Can the Grounds for Divorce Be Modified If I Don’t Agree With Them?
Getting divorced can be an extremely difficult and emotional process. Once the divorce is finalized and a divorce decree issued, you may feel a sense of relief that it’s over. However, as time passes, you may come to realize that you’re unhappy with some aspects of the divorce settlement. This leads many people to wonder – can I modify the terms of my divorce decree if I don’t agree with them?
The short answer is yes, it is possible to modify a divorce decree under certain circumstances. However, the grounds for requesting a modification are limited in most states, including California. This makes it critical to approach the initial divorce proceedings with care and foresight.
What Aspects of a Divorce Decree Can Be Modified?
There are three main aspects of a divorce decree that may be eligible for modification:
- Child custody and visitation
- Child support
- Spousal support
Let’s look at each of these in more detail:
Child Custody and Visitation
If you wish to modify child custody or visitation terms, you must demonstrate that there has been a significant change in circumstances affecting the child’s best interests. Examples could include:
- One parent relocating far away
- A change in a parent’s work schedule impacting time with the kids
- Remarriage and step-children introduced into the home
- A parent developing a substance abuse problem
The court will only approve changes that are in the best interests of the child. If both parents agree to the change, it’s simpler to get approved. If not, you must file a request with the court and provide evidence for the needed modification.
Child support can be modified if a change in circumstances substantially alters the paying parent’s ability to make payments. For instance:
- A parent losing their job
- A significant increase or decrease in a parent’s income
- A change in custody that changes the amount of time each parent has with the child
The change must be material and lasting. Temporary setbacks like a short-term job loss typically won’t warrant a modification. The court will look at both parents’ financial situations holistically.
Modifying spousal support also requires demonstrating a significant change in circumstances. Examples include:
- A major change in income for either spouse
- Disability preventing working
- Remarriage (which can terminate spousal support)
How Do I Request a Modification?
- For child custody, you must file a “Request for Order” asking for the change.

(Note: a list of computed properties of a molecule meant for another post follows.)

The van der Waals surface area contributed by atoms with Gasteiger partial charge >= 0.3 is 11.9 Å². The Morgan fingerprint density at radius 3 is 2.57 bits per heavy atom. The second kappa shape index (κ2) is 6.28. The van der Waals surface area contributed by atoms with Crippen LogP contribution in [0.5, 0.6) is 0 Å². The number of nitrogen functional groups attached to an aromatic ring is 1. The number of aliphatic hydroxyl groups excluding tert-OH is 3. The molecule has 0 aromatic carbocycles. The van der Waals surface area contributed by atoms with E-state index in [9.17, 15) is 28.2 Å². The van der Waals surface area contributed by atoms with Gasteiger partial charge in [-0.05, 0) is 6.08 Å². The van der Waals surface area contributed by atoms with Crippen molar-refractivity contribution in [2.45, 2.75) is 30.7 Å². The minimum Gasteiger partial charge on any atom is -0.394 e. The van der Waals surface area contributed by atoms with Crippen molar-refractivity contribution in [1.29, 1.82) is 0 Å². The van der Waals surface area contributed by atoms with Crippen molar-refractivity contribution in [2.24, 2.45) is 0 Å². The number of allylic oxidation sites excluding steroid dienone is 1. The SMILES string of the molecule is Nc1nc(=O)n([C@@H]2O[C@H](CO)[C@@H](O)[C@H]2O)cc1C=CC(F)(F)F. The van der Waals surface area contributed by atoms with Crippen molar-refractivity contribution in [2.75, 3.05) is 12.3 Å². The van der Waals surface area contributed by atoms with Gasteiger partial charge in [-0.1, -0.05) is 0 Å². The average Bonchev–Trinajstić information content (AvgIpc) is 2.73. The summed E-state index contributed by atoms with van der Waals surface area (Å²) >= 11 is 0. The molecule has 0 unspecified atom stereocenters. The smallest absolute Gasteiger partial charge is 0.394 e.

- For child or spousal support, you file a motion to modify those terms specifically.
- Your request must clearly explain what change in circumstances warrants the modification. Supporting documentation should be included (e.g. job loss).
- The other party will be notified and given a chance to object to the proposed changes.
- If the parties disagree, the court will hold a hearing to evaluate the evidence and make a determination.
- The judge has discretion whether to approve the modification request.
- While you don’t need an attorney, having one greatly improves your chances of success. The process is complex and you want to present your case in the strongest light possible. An attorney who specializes in family law can help craft the most compelling argument.
Alternatives to Modification
Instead of pursuing a modification, you and your ex-spouse do have some alternatives, such as:
- Informal agreement: You can mutually agree to alter certain divorce terms, such as adjusting child support or visitation informally. However, the court order remains unchanged. It’s risky to violate the decree, even with an informal agreement.
- Mediation: You can voluntarily go through mediation to see if you’re able to come to a new agreement about changing certain terms. If successful, you then file to modify the decree formally.
- Temporary orders: For issues like child support, you can request temporary relief from payments if you’re going through a temporary hardship like job loss. This is easier than permanently modifying the decree.
Mistakes to Avoid
When seeking to modify your divorce decree, some common mistakes include:
- Failing to follow proper procedures and just acting unilaterally, which violates the court order.
- Insufficiently demonstrating the substantial change in circumstances warranting the change.
- Seeking modifications too frequently, which will frustrate the court.
- Attempting to modify terms that cannot be changed, like property division.
- Failing to compromise reasonably during negotiations and court proceedings.
While divorce decrees are intended to be permanent, several key aspects can be modified if your circumstances change substantially. The grounds are limited, so research your options thoroughly before filing for divorce to make informed decisions. If later you want changes, move quickly to consult a lawyer experienced in family law. With proper evidence and legal help, you may be able to successfully alter child custody, support, or alimony terms by filing a modification request with the court.